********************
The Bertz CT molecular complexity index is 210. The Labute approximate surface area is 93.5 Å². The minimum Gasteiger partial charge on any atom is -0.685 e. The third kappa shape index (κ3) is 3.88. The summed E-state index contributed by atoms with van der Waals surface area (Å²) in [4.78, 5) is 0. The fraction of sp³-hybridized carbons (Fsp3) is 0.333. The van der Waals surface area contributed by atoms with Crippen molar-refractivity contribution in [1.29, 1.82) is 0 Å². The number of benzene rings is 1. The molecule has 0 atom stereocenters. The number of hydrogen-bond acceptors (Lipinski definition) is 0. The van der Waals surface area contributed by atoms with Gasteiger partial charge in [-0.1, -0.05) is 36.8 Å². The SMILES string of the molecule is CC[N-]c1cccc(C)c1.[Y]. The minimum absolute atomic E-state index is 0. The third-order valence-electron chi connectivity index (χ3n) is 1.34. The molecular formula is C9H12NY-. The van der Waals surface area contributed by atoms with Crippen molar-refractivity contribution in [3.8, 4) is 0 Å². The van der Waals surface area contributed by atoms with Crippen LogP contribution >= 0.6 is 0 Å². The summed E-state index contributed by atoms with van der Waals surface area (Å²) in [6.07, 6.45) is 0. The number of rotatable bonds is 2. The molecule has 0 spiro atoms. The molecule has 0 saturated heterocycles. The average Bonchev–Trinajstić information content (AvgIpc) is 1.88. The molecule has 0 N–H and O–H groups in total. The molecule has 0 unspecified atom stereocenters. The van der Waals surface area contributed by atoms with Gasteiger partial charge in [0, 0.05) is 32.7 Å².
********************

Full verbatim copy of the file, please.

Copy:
The Bertz CT molecular complexity index is 210. The Labute approximate surface area is 93.5 Å². The minimum Gasteiger partial charge on any atom is -0.685 e. The third kappa shape index (κ3) is 3.88. The summed E-state index contributed by atoms with van der Waals surface area (Å²) in [4.78, 5) is 0. The fraction of sp³-hybridized carbons (Fsp3) is 0.333. The van der Waals surface area contributed by atoms with Crippen molar-refractivity contribution in [1.29, 1.82) is 0 Å². The number of benzene rings is 1. The molecule has 0 atom stereocenters. The number of hydrogen-bond acceptors (Lipinski definition) is 0. The van der Waals surface area contributed by atoms with Gasteiger partial charge in [-0.1, -0.05) is 36.8 Å². The SMILES string of the molecule is CC[N-]c1cccc(C)c1.[Y]. The minimum absolute atomic E-state index is 0. The third-order valence-electron chi connectivity index (χ3n) is 1.34. The molecular formula is C9H12NY-. The van der Waals surface area contributed by atoms with Crippen molar-refractivity contribution in [3.8, 4) is 0 Å². The van der Waals surface area contributed by atoms with Crippen LogP contribution >= 0.6 is 0 Å². The summed E-state index contributed by atoms with van der Waals surface area (Å²) in [6.07, 6.45) is 0. The number of rotatable bonds is 2. The molecule has 0 spiro atoms. The molecule has 0 saturated heterocycles. The average Bonchev–Trinajstić information content (AvgIpc) is 1.88. The molecule has 0 N–H and O–H groups in total. The molecule has 0 unspecified atom stereocenters. The van der Waals surface area contributed by atoms with Gasteiger partial charge in [0, 0.05) is 32.7 Å².